'Unity' Mural

'Unity' mural

'Unity' mural

With the help of The Local Fishtown and the expertise of artist, Keith Warren Grieman, I created a mural focused around the notion of unity. Since the election, we are not a unified nation.

The major reason the 2016 US presidential election didn’t go that way was negative partisanship. This is the tendency to vote for a party not mainly because you like it, but because you are repulsed by the other major party. Democrats vote for their party more because they want to prevent Republicans from winning than because of affection for their party’s candidates, and vice versa. The logic of negative partisanship is unaffected when your party nominates a weak candidate.

Trump was a very unusual Republican candidate. He tacked on a lot of unconventional positions and scandals on top of some standard conservative positions. And his history of wildly inconsistent positions made it uncertain if he would even stick through his whole term with the conservative positions he did support.

But on the other side, the Democrats nominated a person who was tightly associated with the party and liberalism. Clinton has been a national figure since her husband ran for president in 1992. Even beyond that, she has been practically a Zelig of modern liberal politics. She was a staff member on the congressional Watergate committee. She originally kept her maiden name (as many feminists did in the 1970s), but changed it after Bill Clinton lost his gubernatorial reelection race in 1980, which some in Arkansas blamed on Hillary’s feminism.

She was controversial for her liberalism and feminism in the 1992 presidential campaign. The presidential first lady cookie-baking contest, which we now see as a staple of presidential campaign, actually began in 1992 when Family Circle magazine wanted to put Clinton in her place after she was quoted saying, “I could have just stayed home and baked cookies and had teas, but what I decide to do was to fulfill my profession. ...” She was first lady with a Democratic president, a prominent Democratic senator, and secretary of state in a Democratic administration. The Citizens United Supreme Court decision, which has a significant issue in 2016, was a case about campaign spending attacking her.

The big question in the 2016 election was whether Trump would underperform a traditional Republican. Historically, it is hard for an American party to win a third presidential term. It has only happened once (1988) since World War II. Had the Republicans thrown away a great opportunity by nominating Trump? It turns out the answer was no.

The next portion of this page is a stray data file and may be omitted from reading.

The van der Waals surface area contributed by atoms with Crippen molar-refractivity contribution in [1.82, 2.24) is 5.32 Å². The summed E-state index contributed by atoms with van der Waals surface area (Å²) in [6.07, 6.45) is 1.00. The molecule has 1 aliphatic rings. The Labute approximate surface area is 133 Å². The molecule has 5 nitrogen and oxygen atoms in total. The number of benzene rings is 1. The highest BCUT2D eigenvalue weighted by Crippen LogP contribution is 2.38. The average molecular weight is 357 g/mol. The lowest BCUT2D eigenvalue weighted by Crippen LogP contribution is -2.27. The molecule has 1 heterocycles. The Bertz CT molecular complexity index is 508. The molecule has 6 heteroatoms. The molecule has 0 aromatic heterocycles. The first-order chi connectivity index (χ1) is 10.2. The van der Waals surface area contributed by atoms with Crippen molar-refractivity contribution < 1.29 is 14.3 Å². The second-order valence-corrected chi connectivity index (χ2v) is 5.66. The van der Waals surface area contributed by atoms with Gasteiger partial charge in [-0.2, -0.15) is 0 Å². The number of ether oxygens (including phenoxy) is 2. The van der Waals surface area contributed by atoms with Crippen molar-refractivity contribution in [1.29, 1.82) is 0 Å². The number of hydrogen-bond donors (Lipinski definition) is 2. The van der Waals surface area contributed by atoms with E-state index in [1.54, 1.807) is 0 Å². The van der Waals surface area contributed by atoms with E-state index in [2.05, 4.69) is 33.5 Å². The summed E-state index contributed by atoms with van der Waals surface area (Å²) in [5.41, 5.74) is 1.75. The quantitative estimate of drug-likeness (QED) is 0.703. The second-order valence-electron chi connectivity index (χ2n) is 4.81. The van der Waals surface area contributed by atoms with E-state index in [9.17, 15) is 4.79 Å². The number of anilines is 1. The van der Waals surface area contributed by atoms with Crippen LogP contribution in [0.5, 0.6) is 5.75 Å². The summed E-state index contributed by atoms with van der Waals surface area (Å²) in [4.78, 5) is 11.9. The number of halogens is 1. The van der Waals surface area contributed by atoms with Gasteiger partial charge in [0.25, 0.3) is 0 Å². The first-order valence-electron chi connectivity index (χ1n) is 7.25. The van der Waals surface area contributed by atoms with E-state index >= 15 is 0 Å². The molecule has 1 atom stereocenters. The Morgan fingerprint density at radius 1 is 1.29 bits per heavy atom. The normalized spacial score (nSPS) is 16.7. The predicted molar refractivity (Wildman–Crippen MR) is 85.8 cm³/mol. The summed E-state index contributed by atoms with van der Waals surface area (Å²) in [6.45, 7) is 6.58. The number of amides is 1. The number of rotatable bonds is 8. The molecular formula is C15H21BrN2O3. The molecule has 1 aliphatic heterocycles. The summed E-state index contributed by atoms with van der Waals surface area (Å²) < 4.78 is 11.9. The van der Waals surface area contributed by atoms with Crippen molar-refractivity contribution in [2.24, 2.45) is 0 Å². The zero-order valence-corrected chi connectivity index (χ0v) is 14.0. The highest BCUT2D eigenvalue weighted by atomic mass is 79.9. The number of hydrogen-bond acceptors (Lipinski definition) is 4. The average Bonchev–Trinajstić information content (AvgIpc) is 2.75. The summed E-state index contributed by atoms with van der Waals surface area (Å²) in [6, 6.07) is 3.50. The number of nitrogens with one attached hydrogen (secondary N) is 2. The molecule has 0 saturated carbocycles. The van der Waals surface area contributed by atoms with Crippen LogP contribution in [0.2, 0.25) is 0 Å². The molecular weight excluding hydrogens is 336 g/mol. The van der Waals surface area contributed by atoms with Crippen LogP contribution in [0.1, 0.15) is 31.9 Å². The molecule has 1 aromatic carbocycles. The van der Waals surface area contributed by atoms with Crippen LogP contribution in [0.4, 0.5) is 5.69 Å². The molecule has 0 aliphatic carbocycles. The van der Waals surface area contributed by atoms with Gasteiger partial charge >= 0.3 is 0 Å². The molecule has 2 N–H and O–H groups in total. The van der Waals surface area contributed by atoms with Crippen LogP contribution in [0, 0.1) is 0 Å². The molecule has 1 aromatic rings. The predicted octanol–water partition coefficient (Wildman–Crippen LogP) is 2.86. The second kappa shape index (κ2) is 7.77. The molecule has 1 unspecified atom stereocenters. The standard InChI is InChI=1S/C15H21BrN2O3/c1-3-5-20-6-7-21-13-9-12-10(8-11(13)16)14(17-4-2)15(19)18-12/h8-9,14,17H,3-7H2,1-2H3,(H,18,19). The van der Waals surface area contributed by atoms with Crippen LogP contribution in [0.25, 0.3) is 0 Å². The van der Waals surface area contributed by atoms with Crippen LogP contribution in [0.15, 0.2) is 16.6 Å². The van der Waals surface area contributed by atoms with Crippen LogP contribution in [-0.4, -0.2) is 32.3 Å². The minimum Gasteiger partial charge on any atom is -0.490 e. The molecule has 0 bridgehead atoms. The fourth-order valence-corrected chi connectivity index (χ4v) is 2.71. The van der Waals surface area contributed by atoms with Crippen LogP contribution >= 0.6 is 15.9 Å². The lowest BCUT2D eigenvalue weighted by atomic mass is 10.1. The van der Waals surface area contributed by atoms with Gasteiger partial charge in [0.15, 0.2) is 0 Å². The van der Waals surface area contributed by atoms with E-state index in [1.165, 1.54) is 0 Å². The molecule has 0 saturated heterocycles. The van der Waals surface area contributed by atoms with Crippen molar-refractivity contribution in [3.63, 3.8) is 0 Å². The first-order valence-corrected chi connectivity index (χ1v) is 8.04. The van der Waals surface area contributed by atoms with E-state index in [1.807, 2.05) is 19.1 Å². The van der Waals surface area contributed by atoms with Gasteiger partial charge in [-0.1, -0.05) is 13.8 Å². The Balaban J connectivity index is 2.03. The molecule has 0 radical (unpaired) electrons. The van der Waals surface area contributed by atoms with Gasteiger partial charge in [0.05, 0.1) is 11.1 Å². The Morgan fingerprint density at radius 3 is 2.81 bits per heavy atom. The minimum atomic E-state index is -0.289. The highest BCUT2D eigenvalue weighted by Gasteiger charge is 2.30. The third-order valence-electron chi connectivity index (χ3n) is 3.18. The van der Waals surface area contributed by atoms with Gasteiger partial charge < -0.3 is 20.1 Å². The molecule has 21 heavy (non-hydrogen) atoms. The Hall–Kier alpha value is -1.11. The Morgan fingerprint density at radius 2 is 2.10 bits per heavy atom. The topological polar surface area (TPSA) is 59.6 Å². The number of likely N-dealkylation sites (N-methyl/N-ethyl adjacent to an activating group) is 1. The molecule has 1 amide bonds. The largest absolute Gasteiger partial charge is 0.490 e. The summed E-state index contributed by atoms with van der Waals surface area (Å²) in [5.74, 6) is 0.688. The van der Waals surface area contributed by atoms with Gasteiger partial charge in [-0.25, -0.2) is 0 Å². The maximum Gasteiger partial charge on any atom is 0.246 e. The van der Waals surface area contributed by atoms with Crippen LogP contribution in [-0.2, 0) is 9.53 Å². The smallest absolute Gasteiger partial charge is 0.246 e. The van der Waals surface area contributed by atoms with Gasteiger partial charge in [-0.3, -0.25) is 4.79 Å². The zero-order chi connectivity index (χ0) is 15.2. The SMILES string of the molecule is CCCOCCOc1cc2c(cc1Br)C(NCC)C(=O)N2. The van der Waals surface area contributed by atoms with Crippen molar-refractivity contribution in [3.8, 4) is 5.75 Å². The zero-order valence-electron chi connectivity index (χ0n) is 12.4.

The election turned out approximately as one would expect based on moderate economic growth in 2016 and a party running for its third term in the White House. Republicans didn’t suffer an electoral penalty for nominating Trump. The biggest reason is that voters who usually support Republicans almost all “came home” to favoring Trump on Election Day. A similar phenomenon happened at the elite level. Most national Republican politicians (Paul Ryan, Reince Priebus, Mitch McConnell, most senators and House members) endorsed Trump. Those few Republicans who didn’t endorse Trump (John Kasich, Jeb and George W. Bush) didn’t endorse Clinton.

Negative partisanship swayed Republicans at the mass and elite level. Many Republicans voted for their party’s nominee primarily in order to avoid a Clinton presidency. Clinton, with her high visibility and close connection with liberalism, is almost ideally suited to activating Republicans’ traditional partisan and ideological loyalties.

The country would be substantially better off if the electorate penalized parties for nominating inexperienced, uniformed, impulsive, corrupt candidates for president. Whether you are a conservative or a liberal, you would be better off if the Republicans in 2016 had nominated and elected Marco Rubio, Ted Cruz, or even Mike Pence. One of them would implement many of the same policies, but without the massive corruption, the degradation of American political institutions, the danger of starting a major military conflict by accident or incompetence rather than ideology, or the many other Trump specific pathologies.
— "Negative partisanship may be the most toxic form of polarization" by Jonathan M. Ladd of Vox

And with this mural, I hope we can overcome and be reminded of our own humanity.




Deva WatsonComment